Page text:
NEW YORK (TheStreet) -- On top of shining a light on investor appetites each month, the fund flow data compiled by the National Stock Exchange also provides evidence of the persistent growth of the ETF universe.
Aside from recapturing the $1 trillion mark in October, investors watched the net population of exchange traded funds grow by 14.
The breakneck expansion of the ETF universe is impressive, though expected. In their quests to secure market share and survive in the Darwinian environment, both new and veteran ETF sponsors have long sought to provide individuals with unique and attractive ways to gain access to the global marketplace.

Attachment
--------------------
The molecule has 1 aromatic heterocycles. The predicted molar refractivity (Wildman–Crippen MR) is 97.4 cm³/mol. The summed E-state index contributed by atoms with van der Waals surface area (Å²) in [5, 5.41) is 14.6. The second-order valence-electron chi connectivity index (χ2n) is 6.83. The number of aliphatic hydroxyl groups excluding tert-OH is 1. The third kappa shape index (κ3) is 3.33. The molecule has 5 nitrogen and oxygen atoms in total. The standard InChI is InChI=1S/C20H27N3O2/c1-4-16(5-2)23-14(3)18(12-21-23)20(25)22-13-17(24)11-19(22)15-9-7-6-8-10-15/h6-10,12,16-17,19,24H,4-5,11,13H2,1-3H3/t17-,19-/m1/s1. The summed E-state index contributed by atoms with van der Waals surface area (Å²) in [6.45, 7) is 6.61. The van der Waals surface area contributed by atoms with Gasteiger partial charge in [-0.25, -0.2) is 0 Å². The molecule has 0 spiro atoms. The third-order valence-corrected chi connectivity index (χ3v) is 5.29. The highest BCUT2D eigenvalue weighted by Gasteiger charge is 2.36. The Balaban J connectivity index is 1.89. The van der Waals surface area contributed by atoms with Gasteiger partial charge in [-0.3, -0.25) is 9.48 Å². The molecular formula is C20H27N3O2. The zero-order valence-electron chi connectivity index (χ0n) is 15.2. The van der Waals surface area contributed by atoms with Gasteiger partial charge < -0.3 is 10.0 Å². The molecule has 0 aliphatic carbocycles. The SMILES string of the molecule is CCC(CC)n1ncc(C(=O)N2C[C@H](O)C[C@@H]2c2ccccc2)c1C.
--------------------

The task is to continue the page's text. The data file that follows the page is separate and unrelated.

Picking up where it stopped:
Today, using ETFs, investors can dice sectors, global markets, and other asset classes into increasingly thinner slices, allowing them tailor their portfolios to meet their personal investment demands.Not all corners of the ETF universe have evolved at the same pace however. On the contrary, in the case of bond ETFs, the growth has been relatively gradual. Whereas investors can turn to a variety of products when attempting to take aim at the domestic bond market, it has traditionally been difficult to gain exposure to international debt. In the past, I have directed investor attention to funds such as the iShares JPMorgan USD Emerging Market Bond Fund (EMB) and the SPDR S&P International Government Inflation Protected Bond ETF (WIP). While effective in targeting the debt of popular foreign nations, these funds may leave something to be desired. For example, both funds take aim at foreign debt using broad brush strokes. While investors can use equity-backed products to target individual nations or single sectors within a specific country or region, those looking to expand the reach of their fixed income portfolios beyond the U.S. borders have been forced to take a wide-net approach. The tide, though, appears to be shifting as seen by the recent batch of new fund launches. In September and October, fund companies including Guggenheim, Van Eck, Blackrock, PowerShares, and most recently, PIMCO, have unveiled products that are designed to hone in on the debt of individual nations. In addition to targeting single countries, the bonds underlying new products such as the PowerShares Chinese Yuan Dim Sum Bond Portfolio (DSUM) and the PIMCO Australia Bond Index Fund (AUD) are denominated in their local currencies.
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